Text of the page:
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It’s Not You, It’s Me: Navigating The Drama Of High School Breakups

It’s just after 11 P.M. on a Tuesday night and your significant other has sent you a text. Expecting a goodnight message, you open it quickly. But your heart drops as you realize what it actually is. Many have experienced it before. But no matter how many times it happens, breakups are still guaranteed to […]

It’s just after 11 P.M. on a Tuesday night and your significant other has sent you a text. Expecting a goodnight message, you open it quickly.

But your heart drops as you realize what it actually is.

Many have experienced it before. But no matter how many times it happens, breakups are still guaranteed to hurt.

In a generation of serial daters, many of our peers have become experts at ending relationships. But what does it take to really master the breakup? Weighing kindness versus honesty, it can be difficult to determine exactly what to say as well as how to approach ending a relationship. Do you rehearse a speech in your mirror? Or merely send a “we’re over” text and hope for the best? These struggles don’t even include the difficulty of navigating post-relationship drama.

The reasons for breakups tend to be similar, especially in high school. The “I think we’re better as friends” is a common statement used when relationships end, quickly followed by “It’s not you it’s me”, which lets you know that it is definitely you. A tough one, “I love you but I’m not in love with you” tends to be used in longer relationships, while the “I have to focus on my sport/school” is often expressed following a short-term relationship.

Social studies teacher Mr. Mike Hood emphasizes that in being straightforward and ripping the band aid off, “you actually demonstrate a lot of respect for the person”. Most people would likely agree that they’d rather know the truth than a made up reason to spare their feelings.

But in reality, does the reason truly matter? Either way, you’re being broken up with, and it is up to you to decide your next steps. Block their number and begin no contact? Or attempt to stay friends? (which never really works).

Throughout the school year, there are typically time periods in which it seems as though every couple has ended their relationship. Breakups can be contagious, and the epidemic tends to spread right before school dances. The gossip spreads even faster, with rumored breakups causing an upheaval in high school society. But what is it that causes couples to break up at this time specifically? Is it the pressures for couples to put on appearances at Homecoming and Prom? Or is it a time of realization for many, discovering that they may not truly want to continue that relationship? Or does the news of other couples breaking up set off a chain of events until there are few couples surviving? Are most couples really that unhappy in their relationships?

“Everyone secretly wants to break up. When they hear of another couple breaking up, they get inspired” Libby Dickenson (‘24) states.

In the world of high school dating, there are numerous unspoken rules that everyone must abide. Dating a friend’s ex and moving on too quickly are just two of the taboos governing high school relationships. But are these rules really as strict as they seem? What are the consequences of not following them? Will you be exiled from high school society, forced out of the friend group, or even worse, unfollowed on Instagram?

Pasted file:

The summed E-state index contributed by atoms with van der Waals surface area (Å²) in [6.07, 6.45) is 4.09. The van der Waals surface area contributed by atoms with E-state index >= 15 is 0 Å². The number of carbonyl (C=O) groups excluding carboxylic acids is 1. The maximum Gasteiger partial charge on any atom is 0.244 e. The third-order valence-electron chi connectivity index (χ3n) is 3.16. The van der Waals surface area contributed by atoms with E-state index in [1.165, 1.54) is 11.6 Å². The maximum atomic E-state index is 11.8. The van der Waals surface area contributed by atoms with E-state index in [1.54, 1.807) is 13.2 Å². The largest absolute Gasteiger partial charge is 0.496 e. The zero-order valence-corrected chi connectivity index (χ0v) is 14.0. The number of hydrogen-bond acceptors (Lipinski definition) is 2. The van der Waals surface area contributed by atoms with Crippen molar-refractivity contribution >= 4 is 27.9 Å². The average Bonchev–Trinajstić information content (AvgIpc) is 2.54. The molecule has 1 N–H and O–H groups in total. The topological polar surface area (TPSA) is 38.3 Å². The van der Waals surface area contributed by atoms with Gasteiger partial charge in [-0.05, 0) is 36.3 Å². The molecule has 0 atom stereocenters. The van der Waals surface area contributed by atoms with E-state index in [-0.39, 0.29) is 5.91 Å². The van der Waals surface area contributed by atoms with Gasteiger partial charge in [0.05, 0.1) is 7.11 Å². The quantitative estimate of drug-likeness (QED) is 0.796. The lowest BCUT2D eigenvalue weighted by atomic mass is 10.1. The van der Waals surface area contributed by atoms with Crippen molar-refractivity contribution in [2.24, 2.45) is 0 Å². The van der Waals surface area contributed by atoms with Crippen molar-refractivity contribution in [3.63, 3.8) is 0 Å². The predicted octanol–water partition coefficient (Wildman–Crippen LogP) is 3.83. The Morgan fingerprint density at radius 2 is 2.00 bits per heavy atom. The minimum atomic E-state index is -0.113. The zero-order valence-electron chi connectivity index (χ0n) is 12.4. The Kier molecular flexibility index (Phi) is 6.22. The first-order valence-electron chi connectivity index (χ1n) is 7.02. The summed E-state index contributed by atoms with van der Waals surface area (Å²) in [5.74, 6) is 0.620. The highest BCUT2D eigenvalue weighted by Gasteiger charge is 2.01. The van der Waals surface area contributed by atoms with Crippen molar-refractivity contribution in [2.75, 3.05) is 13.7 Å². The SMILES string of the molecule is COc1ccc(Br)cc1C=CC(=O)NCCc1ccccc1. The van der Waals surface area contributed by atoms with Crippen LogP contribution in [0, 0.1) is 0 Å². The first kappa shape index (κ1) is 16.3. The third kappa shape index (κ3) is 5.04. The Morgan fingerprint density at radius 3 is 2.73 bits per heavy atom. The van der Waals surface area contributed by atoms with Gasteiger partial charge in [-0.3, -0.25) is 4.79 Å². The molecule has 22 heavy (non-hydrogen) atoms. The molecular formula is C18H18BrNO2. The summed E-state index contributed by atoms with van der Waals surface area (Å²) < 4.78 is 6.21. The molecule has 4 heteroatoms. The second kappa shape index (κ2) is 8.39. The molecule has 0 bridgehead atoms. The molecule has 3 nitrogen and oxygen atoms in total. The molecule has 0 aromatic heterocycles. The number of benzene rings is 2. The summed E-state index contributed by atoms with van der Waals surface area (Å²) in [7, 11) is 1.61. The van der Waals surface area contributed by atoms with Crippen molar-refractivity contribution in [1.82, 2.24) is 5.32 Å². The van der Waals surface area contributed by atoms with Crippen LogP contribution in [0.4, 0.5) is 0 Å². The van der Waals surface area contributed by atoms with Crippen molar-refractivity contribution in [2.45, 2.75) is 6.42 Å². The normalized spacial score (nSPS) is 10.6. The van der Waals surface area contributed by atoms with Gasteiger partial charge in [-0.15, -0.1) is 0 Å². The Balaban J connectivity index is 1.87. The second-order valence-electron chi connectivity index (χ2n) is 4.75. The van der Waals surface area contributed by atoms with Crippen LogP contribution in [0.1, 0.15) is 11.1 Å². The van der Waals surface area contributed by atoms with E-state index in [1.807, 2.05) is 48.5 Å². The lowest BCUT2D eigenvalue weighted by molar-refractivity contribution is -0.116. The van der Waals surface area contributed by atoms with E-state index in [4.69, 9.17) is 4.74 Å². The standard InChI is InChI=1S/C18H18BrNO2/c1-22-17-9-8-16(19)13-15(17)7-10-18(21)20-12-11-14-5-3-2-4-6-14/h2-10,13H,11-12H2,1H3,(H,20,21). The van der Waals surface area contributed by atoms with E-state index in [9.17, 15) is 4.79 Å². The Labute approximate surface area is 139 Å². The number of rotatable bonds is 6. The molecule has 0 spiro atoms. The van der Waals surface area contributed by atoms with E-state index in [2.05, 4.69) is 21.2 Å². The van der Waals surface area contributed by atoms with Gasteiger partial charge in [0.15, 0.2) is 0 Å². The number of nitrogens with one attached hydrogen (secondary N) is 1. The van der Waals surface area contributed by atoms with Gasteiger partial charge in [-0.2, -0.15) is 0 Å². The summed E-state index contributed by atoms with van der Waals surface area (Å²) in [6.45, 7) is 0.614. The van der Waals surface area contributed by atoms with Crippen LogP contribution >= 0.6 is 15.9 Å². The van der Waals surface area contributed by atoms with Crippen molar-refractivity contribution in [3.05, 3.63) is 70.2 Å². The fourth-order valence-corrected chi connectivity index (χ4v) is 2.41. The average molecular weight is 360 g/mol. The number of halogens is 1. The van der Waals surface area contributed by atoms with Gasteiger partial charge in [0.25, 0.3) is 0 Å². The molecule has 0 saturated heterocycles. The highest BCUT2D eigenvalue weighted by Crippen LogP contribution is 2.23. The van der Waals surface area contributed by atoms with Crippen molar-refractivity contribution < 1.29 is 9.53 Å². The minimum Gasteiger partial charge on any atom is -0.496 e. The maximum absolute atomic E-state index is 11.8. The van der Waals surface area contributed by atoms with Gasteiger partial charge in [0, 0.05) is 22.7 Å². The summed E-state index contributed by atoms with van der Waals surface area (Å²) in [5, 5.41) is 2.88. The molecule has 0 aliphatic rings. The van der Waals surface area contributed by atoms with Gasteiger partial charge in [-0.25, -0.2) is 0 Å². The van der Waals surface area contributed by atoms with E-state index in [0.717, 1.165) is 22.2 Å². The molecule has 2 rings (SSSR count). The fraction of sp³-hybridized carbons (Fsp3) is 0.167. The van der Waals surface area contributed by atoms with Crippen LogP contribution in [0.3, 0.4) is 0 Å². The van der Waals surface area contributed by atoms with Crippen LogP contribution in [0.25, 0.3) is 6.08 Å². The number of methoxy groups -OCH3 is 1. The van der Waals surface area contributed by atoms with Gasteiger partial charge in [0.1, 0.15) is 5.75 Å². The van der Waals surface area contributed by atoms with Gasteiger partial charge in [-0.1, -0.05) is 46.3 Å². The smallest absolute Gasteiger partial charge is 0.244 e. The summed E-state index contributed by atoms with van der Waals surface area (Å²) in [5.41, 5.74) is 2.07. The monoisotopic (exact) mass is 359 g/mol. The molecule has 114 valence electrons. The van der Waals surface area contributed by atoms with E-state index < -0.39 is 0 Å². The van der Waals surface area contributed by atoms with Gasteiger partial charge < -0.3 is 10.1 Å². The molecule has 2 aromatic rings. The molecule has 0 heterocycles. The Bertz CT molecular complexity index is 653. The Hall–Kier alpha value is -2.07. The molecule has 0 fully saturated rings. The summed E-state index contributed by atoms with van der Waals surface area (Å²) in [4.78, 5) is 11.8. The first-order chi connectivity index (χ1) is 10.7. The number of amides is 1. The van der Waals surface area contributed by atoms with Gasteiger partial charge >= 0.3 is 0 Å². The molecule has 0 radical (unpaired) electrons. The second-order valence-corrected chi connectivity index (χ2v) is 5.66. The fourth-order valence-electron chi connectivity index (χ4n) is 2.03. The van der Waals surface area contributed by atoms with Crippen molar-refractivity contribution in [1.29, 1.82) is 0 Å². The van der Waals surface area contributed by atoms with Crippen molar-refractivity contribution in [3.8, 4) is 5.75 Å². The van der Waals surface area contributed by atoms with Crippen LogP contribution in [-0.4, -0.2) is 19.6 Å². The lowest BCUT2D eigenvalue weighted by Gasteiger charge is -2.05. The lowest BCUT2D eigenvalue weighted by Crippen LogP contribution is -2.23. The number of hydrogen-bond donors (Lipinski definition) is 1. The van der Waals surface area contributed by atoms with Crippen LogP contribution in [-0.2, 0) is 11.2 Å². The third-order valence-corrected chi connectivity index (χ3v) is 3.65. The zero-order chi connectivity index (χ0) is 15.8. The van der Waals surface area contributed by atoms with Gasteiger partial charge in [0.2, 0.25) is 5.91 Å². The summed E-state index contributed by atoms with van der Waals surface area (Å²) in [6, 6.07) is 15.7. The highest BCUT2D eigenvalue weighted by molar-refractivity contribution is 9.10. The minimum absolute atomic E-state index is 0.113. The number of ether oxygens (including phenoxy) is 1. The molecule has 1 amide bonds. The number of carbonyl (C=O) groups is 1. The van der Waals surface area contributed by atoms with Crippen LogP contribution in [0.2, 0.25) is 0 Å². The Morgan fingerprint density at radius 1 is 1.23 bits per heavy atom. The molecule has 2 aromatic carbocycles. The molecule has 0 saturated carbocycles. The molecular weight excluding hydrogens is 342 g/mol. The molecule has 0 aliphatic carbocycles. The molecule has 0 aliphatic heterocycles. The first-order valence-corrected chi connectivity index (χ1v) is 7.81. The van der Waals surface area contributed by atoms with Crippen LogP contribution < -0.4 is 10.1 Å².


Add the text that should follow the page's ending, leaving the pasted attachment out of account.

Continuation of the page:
Depending on the length of your friend’s relationship, you may or may not be allowed to date their ex. But Jack Taylor (‘24) holds a strong opinion that if it was a serious relationship, it’s definitely not allowed.

“If they actually dated, no. Just no,” the senior says. “But if it was a two week free trial, it might be okay”.

It is commonly stated that you should be friends with someone before dating them. As much as your parents attempt to advise you of establishing this foundation of trust, the potential consequences could prevent you from even considering it. Forming a relationship with a friend means sacrificing your friendship. If you two end up breaking up, it can be difficult to remain friends. But what if you and your significant other are in the same friend group? Ending the relationship often threatens the peace of the entire group. Tough breakups force people to take sides, developing a divide between the whole group and creating unexpected drama. So maybe the relationship is worth the risk?

“If you like someone you like someone. There’s always consequences of breaking up, but you can still try and be friends with them,” Libby claims.

As much as high schoolers attempt to understand relationships, we are still young and immature. Perspectives change as we grow and experience more relationships, and your view on relationships may be altered completely in just a few years. The biggest change may happen after having children. Instead of viewing relationships in terms of yourself, you are now viewing them in terms of your children. Mr. Hood claims that having children allowed him to view relationships from an outside perspective.

“As a parent, you can see who’s right and who isn’t,” he says.

Although parenthood grants you a distanced view, it is ultimately up to your children to endure the trials and tribulations of relationships themselves.

And while relationships are experienced throughout a lifetime, it is easy to define high school relationships by the drama surrounding them. Difficult to maneuver and troubling to overcome, breakups can be a large obstacle in our lives. But with an understanding of high school society and the immaturity that comes with it, you may just be able to master the art of the breakup.

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